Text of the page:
The role of the AGLC
- licences and regulates charitable gaming activities
- registers gaming workers
- inspects licensed gaming facilities
- manages financial audits
- investigates criminal activity related to these activities
- supplies and manages all electronic gaming equipment
- collects licensing and registration fees
All gaming activities must follow:
- The Criminal Code (Canada)
- The Gaming and Liquor Act (Alberta)
- The Gaming and Liquor Regulation (Alberta)
- AGLC policies
The AGLC is responsible to protect the integrity and maintain the accountability of gaming activities in Alberta.
What is charitable?
The Criminal Code (Canada) requires that:
- only eligible groups may have gaming activities
- groups that have gaming activities must use the money for charitable purposes
These four criteria determine charitable purpose:
- relief of poverty
- advancement of education
- advancement of religion
- other purposes beneficial to the community
To be eligible to hold charitable gaming activities, a group must:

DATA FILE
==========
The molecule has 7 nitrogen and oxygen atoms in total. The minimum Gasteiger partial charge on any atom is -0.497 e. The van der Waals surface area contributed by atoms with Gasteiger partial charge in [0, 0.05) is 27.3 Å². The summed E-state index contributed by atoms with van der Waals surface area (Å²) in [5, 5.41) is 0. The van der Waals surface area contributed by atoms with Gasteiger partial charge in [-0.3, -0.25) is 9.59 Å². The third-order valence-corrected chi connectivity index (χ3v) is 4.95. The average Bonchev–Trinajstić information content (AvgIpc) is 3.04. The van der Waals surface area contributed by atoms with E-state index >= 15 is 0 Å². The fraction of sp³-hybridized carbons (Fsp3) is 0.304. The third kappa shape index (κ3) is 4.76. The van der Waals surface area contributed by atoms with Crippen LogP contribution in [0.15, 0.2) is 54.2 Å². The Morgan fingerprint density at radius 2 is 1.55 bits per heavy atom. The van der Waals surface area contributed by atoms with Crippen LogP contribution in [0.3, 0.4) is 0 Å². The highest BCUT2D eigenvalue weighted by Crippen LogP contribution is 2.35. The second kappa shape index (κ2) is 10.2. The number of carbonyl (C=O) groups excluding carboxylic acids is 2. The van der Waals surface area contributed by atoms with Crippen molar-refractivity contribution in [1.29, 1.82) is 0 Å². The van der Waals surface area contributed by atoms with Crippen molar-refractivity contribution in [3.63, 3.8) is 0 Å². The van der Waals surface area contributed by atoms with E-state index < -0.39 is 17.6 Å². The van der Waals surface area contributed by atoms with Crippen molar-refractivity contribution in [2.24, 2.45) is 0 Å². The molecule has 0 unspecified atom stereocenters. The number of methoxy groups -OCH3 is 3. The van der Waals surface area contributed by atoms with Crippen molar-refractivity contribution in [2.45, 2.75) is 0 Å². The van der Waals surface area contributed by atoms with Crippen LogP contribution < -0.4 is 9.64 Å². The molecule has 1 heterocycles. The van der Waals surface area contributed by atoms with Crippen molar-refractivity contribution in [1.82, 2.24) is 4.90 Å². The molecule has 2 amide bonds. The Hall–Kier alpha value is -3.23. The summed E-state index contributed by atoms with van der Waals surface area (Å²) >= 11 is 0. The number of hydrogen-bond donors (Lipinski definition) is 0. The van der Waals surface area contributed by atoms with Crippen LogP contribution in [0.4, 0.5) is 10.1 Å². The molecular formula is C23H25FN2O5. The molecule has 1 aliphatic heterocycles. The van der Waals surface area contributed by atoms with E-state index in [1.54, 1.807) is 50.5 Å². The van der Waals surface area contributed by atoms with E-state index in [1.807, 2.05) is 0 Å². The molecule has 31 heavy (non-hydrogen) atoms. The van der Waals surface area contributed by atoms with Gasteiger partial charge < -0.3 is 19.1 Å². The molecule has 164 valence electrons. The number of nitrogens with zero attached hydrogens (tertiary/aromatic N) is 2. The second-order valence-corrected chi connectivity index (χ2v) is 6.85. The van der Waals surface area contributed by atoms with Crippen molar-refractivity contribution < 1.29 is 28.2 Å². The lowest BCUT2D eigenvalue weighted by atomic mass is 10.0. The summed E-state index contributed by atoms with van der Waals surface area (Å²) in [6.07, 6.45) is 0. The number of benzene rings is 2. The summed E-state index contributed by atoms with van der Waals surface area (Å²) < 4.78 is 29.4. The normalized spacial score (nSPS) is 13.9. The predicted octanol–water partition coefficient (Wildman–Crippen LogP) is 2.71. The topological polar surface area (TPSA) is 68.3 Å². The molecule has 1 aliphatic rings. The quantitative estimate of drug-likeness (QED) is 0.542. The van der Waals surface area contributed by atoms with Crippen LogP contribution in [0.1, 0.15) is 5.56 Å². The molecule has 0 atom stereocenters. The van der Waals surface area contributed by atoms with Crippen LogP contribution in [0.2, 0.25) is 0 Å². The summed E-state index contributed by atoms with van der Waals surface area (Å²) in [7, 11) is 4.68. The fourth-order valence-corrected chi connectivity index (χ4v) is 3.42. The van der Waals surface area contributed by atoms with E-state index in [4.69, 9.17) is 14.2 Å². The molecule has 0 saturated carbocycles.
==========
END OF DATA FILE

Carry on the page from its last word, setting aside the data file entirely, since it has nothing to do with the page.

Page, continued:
- have a broad-based volunteer membership
- have a democratically chosen executive
- have unpaid members and directors
- show that they offer programs that benefit the broader community. They do not focus on the self-interest of members.
Use of charitable gaming proceeds
Proceeds are revenue from gaming events after expenses. Licensed groups earn proceeds from casino, bingo, raffle, or pull-ticket events. Proceeds must be used to support charitable purposes that the AGLC approves.
Groups must account for how they use gaming proceeds. The AGLC sends annual financial reports to each group. The group must complete and return the report to the AGLC within 60 days. The AGLC may audit any group that has charitable gaming licences and proceeds. The AGLC may sanction a group if there has been misuse of proceeds, and the group may have to repay the proceeds.